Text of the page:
The Show Must Go On

The West End Cultural Centre is a venue with a vision

Sherwin Opena

Among all of the new businesses cropping up in West Broadway and the West End, there is one familiar old mainstay with a colourful facade that rarely fails to draw a crowd.

Located at the corner of Ellice and Sherbrook, the West End Cultural Centre (WECC) is a Winnipeg musical institution. In its 28 years of existence, the venue has had the ability to consistently evolve while always striving for what is best for the community and for the music.

In September of 2014, Jack Jonasson - formerly of another Winnipeg institution, The Lo Pub (RIP) - took the helm and began running the show at the respected venue.

“It’s where my heart is and where my head is,” Jonasson says of his position as WECC general manager. “Having the opportunity to be back around music and working for an organization that I have very strong ties to in my own musical history is very exciting for me.”

One of the first shows Jonasson put his own money into happened 15 years ago at the WECC and he’s been involved in one way or another ever since. From playing numerous times to attending countless releases of records he’s had a hand in creating, Jonasson has always felt a close connection to the renovated church. 

Five years ago the venue went through a massive overhaul. All of the amenities were upgraded while the exterior and the energy of the beloved venue were carefully preserved.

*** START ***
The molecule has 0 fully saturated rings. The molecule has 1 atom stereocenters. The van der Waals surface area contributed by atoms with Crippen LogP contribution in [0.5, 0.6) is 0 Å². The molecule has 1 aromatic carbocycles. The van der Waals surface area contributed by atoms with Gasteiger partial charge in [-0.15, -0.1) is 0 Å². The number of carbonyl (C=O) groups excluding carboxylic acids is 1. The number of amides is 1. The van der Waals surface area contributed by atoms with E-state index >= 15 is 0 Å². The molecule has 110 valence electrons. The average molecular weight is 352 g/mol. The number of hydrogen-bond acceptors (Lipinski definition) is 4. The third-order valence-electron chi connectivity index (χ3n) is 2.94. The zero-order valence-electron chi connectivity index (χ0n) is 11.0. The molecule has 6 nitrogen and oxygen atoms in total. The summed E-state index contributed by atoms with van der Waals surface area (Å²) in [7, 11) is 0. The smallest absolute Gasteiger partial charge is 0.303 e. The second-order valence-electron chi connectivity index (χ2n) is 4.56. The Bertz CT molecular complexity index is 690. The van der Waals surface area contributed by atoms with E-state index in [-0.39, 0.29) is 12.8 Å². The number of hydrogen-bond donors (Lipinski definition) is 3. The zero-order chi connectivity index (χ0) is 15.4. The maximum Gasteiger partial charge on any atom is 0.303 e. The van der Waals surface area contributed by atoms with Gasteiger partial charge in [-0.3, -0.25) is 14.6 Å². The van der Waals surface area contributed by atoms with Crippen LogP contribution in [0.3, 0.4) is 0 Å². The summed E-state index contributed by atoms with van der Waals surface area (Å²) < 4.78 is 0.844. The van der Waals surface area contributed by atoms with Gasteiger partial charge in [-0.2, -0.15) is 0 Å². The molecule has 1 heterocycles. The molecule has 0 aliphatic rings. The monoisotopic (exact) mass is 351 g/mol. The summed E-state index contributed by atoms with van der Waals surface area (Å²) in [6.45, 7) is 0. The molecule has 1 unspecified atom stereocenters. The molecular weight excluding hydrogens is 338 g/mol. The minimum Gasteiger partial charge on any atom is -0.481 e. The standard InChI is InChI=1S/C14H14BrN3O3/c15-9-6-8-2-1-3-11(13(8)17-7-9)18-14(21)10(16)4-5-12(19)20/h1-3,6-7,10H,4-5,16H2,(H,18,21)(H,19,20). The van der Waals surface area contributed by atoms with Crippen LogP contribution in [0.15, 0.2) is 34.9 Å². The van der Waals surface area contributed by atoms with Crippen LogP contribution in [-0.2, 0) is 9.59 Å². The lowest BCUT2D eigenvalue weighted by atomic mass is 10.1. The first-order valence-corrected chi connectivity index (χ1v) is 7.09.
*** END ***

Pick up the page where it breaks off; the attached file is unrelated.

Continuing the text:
“When the renos were done there was a lot of thought and energy put into the design of the room,” Jonasson says. “They wanted it to be a great venue to play music in and also to see music in.”

That included amping up the sound system.

“I’ve had artists say they wished they could pack up the system and take it on tour with them,” artistic director Jason Hooper explains. 

Apart from the acoustic features of the venue, the WECC also boasts an incredibly diverse musical lineup, partnerships with other Winnipeg organizations such as the Winnipeg Folk Festival and extensive community outreach work.

“The WECC isn’t just a live music venue,” Jonasson notes. “It’s a place that provides programming and opportunities for kids that wouldn’t otherwise be given the chance.”

One program the WECC plays host to is the Tune-In Musical Mentorship. The event happens twice a week and provides kids living in the area access to musical instruments and the freedom to create in a safe and supportive environment.

“Seeing the amount of excitement and talent coming out of these kids is amazing,” Jonasson says. “I’ve seen it have such a positive effect on the kids and how they exist in the world.”

Along with putting more energy into community programming, Jonasson hopes to foster more relationships with community organizations.

“That’s a really important thing for me,”Jonasson states. “Spreading beyond just musical performances and expanding our reach to other creative disciplines.”

Published in Volume 69, Number 16 of The Uniter (January 14, 2015)

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